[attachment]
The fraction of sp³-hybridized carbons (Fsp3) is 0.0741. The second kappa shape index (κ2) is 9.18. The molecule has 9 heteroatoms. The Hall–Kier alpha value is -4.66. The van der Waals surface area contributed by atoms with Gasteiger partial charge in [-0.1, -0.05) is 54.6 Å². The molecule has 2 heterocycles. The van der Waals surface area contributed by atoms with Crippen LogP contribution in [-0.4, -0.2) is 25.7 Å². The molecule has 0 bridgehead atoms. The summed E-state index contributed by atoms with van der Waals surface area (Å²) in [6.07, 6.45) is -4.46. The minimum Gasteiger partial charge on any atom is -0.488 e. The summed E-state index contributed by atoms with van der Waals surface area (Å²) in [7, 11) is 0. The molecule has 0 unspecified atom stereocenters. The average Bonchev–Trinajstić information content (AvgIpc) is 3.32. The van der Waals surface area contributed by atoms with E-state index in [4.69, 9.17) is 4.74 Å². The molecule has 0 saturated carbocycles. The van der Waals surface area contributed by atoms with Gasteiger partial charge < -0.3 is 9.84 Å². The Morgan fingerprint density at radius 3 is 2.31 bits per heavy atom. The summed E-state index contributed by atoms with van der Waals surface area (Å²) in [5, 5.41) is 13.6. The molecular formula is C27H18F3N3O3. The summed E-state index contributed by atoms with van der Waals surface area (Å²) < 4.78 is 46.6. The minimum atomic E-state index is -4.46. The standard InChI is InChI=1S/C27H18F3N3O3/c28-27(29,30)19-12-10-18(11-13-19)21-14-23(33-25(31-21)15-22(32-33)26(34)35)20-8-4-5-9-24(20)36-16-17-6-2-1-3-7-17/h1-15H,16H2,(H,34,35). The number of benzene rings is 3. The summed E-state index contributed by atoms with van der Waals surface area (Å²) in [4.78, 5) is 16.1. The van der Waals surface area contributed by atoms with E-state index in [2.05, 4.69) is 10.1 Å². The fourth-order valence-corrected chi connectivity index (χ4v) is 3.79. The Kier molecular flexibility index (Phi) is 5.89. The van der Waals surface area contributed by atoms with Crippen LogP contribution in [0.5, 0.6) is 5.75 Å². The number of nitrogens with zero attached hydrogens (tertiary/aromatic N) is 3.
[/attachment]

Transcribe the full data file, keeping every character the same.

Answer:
The fraction of sp³-hybridized carbons (Fsp3) is 0.0741. The second kappa shape index (κ2) is 9.18. The molecule has 9 heteroatoms. The Hall–Kier alpha value is -4.66. The van der Waals surface area contributed by atoms with Gasteiger partial charge in [-0.1, -0.05) is 54.6 Å². The molecule has 2 heterocycles. The van der Waals surface area contributed by atoms with Crippen LogP contribution in [-0.4, -0.2) is 25.7 Å². The molecule has 0 bridgehead atoms. The summed E-state index contributed by atoms with van der Waals surface area (Å²) in [6.07, 6.45) is -4.46. The minimum Gasteiger partial charge on any atom is -0.488 e. The summed E-state index contributed by atoms with van der Waals surface area (Å²) in [7, 11) is 0. The molecule has 0 unspecified atom stereocenters. The average Bonchev–Trinajstić information content (AvgIpc) is 3.32. The van der Waals surface area contributed by atoms with E-state index in [4.69, 9.17) is 4.74 Å². The molecule has 0 saturated carbocycles. The van der Waals surface area contributed by atoms with Gasteiger partial charge < -0.3 is 9.84 Å². The Morgan fingerprint density at radius 3 is 2.31 bits per heavy atom. The summed E-state index contributed by atoms with van der Waals surface area (Å²) in [5, 5.41) is 13.6. The molecular formula is C27H18F3N3O3. The summed E-state index contributed by atoms with van der Waals surface area (Å²) < 4.78 is 46.6. The minimum atomic E-state index is -4.46. The standard InChI is InChI=1S/C27H18F3N3O3/c28-27(29,30)19-12-10-18(11-13-19)21-14-23(33-25(31-21)15-22(32-33)26(34)35)20-8-4-5-9-24(20)36-16-17-6-2-1-3-7-17/h1-15H,16H2,(H,34,35). The number of benzene rings is 3. The summed E-state index contributed by atoms with van der Waals surface area (Å²) in [4.78, 5) is 16.1. The van der Waals surface area contributed by atoms with E-state index in [2.05, 4.69) is 10.1 Å². The fourth-order valence-corrected chi connectivity index (χ4v) is 3.79. The Kier molecular flexibility index (Phi) is 5.89. The van der Waals surface area contributed by atoms with Crippen LogP contribution in [0.5, 0.6) is 5.75 Å². The number of nitrogens with zero attached hydrogens (tertiary/aromatic N) is 3.